By: Hafiz (1325-1390)

Book cover Poems from the Divan of Hafiz

Hafiz was a Persian poet. His collected works (Divan) are regarded as a pinnacle of Persian literature. While influenced by Islam, his mystical works are highly regarded by Hindus, Christians and others, and his influence extends to several well-known writers such as Thoreau, Goethe, and Ralph Waldo Emerson. This modest collection of 43 poems is translated by Gertrude Bell.

By: Hesiod

Book cover Works and Days, The Theogony, and The Shield of Heracles

Works and Days provides advice on agrarian matters and personal conduct. The Theogony explains the ancestry of the gods. The Shield of Heracles is the adventure of Heracles accepting an enemy's challenge to fight.

By: John Bunyan (1628-1688)

Book cover To Be a Pilgrim

From John Bunyan's classic, The Pilgrim's Progress, we find the poem To Be a Pilgrim, an inspiring reminder of who we are in Christ. This was the weekly poem for March 8-15, 2015.

By: John McCrae (1872-1918)

Book cover In Flanders Fields (version 2)

Librivox volunteers bring you fifteen readings of In Flanders Fields, one of the more famous poems written during the First World War. John McCrae was a poet and physician from Guelph, Ontario. His close friend, Alexis Helmer, was killed during the battle on May 2. McCrae performed the burial service himself, at which time he noted how poppies quickly grew around the graves of those who died at Ypres. The next day, he composed the poem while sitting in the back of an ambulance.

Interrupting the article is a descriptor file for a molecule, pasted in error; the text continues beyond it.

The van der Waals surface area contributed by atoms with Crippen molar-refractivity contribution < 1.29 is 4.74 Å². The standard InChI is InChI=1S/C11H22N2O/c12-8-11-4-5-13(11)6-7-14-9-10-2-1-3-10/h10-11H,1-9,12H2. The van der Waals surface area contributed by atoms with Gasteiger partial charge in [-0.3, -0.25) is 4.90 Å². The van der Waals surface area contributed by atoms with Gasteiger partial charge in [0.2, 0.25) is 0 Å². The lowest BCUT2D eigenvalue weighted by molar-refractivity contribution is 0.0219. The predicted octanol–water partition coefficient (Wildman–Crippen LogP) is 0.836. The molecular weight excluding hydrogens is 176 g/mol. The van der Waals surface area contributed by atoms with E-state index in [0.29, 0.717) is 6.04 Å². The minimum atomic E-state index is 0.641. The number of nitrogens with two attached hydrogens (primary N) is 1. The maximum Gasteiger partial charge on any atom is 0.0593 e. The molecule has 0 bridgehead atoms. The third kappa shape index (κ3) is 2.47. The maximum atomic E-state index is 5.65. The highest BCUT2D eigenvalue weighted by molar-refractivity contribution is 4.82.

By: Joseph Rodman Drake (1795-1820)

Book cover Culprit Fay and Other Poems

A collection, The Culprit Fay and Other Poems, was published posthumously by his daughter in 1835. His best-known poems are the long title-poem of that collection and the patriotic "The American Flag" which was set as a cantata for two soloists, choir and orchestra by the Czech composer Antonin Dvořák in 1892-93, as his Op. 102. In the early part of the 19th Century both Drake and his friend Halleck were widely hailed by Americans as among the leading literary personalities and talents produced by this country...

By: Laura Rountree Smith (1876-1924)

Book cover Gingerbread Boy and Joyful Jingle Play Stories

Short funny stories for children that not only are fun to read and listen to, but have neat rhymes in each story. So if you like a bit of poetry thrown in amid the prose, these are for you. - Summary by Phil Chenevert

By: Page Andrews (1879-1947)

Book cover Dixie Book of Days

The author used a yearly calendar to focus on pieces written by Southern authors. Many of these writers are little known, having created for their own enjoyment or peace of mind, not necessarily for publication.

By: Publius (Ovid) Ovidius Naso (c. 43 BC - 18 AD)

Book cover Fasti

The Fasti is a Latin poem in six books, written by Ovid and believed to have been published in 8 AD. The Fasti is organized according to the Roman calendar and explains the origins of Roman holidays and associated customs, often through the mouths of deities and with multiple aetiologies. The poem was left unfinished when the poet was exiled to Tomis, so only the first six months of the year appear in the poem.